You can purchase raised bed kits at garden centers or make one yourself from lumber and hardware purchased at any home improvement store. Use a piece of graph paper to mark out your raised bed garden plan. Pencil in the varieties and types of vegetables you wish to plant, bearing in mind that cold-weather loving vegetables and heat-loving vegetables can be rotated, sometimes in the same bed, to get double the garden space out of each bed.
Planting vegetables directly into the ground is probably the simplest and most common way to create a vegetable garden. Using a rototiller or spade, gardeners turn over the earth in the spring as soon as it's dry enough to be worked. Amendments, such as compost and cow manure, may be added to enrich the soil. Vegetables are then planted in rows, either directly sown as seeds or as tiny plants transplanted into the ground.
When planning such a garden, it may be helpful to use a sheet of graph paper to mark out how many rows of each vegetable you plan to grow. Keep in mind the size of your family and their likes and dislikes when planting vegetables, as well as how long certain vegetables keep. If you don't mind preserving the harvest through drying, freezing, or canning the produce, you can plant extra. If you don't have time to save your harvest, plant only enough for your family to use right away.
Keep the rows about three feet wide, and leave several feet of space between the rows for you to walk on and be able to bring your gardening equipment back and forth. Try not to walk on earth intended for planting; it will compact the soil.
Simple, functional, and beautiful, kitchen gardens combine vegetables, herbs, and flowers for a beautiful garden. Some kitchen gardens are simple backyard plots. Many follow a traditional European pattern of having a circular center with paths radiating out from the center and beds along the outside, as well as in spaces near the center. The center bed may contain a bird bath, fountain, dwarf fruit tree, strawberry pyramid, or other special plants. Flowers are frequently planted among the vegetables, both to attract bees and to provide cut flowers for the home.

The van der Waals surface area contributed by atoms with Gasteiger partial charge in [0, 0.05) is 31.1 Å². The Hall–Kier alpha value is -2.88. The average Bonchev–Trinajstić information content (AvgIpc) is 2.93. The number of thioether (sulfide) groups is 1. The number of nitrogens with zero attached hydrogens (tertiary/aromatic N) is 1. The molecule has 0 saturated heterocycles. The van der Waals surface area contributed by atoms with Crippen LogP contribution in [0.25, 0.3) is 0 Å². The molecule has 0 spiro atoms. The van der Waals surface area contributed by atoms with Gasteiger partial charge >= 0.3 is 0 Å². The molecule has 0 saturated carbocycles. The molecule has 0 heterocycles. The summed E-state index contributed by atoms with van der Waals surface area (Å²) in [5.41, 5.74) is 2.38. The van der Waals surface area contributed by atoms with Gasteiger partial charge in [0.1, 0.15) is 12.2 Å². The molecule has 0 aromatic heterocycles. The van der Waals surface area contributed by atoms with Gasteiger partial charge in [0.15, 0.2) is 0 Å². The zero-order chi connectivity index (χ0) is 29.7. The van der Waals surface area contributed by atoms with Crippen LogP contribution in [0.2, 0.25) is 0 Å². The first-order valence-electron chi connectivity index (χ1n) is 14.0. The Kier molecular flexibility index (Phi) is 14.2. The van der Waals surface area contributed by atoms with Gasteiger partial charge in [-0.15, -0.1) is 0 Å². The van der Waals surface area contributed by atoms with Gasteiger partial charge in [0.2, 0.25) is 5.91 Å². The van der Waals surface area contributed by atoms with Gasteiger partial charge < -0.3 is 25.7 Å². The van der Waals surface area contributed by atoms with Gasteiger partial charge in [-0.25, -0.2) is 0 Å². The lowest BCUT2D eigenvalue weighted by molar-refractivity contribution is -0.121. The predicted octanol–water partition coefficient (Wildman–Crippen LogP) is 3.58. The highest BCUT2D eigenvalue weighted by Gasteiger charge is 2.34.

The salad garden, consisting of lettuces, radishes, and herbs, may be planted closest to the house to make it easy to run outside and snip some fresh salad for dinner. When walls flank the kitchen garden, such as a garage wall, many gardeners will plant espaliered fruit trees against them.
Additional Garden Layout Ideas
This list of resources will help you when planning, constructing, and caring for your vegetable garden.
- Better Homes and Gardens lists over a dozen plans for various vegetable gardens. They include rooftop and patio gardens in planters, along with full-scale backyard vegetable gardens.
- Colorado State University's Cooperative Extension offers a detailed eight-page PDF that you can download and print. It includes plans for a block-style vegetable garden, with many details to help you grow great vegetables.
- Illinois Cooperative Extension also offers easy to read tip and advice to help you create your vegetable garden plan.
- Today's Homeowner with Danny Lipford offers tips, advice, and ideas for plans on his website.
Gardening Is a Worthwhile Pursuit
No matter what size or type of vegetable garden you choose, you will find that gardening is a worthwhile and relaxing pursuit. The cost savings that result in growing your own food, along with the nutritional benefit you will receive from wholesome homegrown vegetables, makes planning and planting a vegetable garden a great idea for everyone. Choose the style and layout of garden bed that best suits your space, your personal preferences, and your time.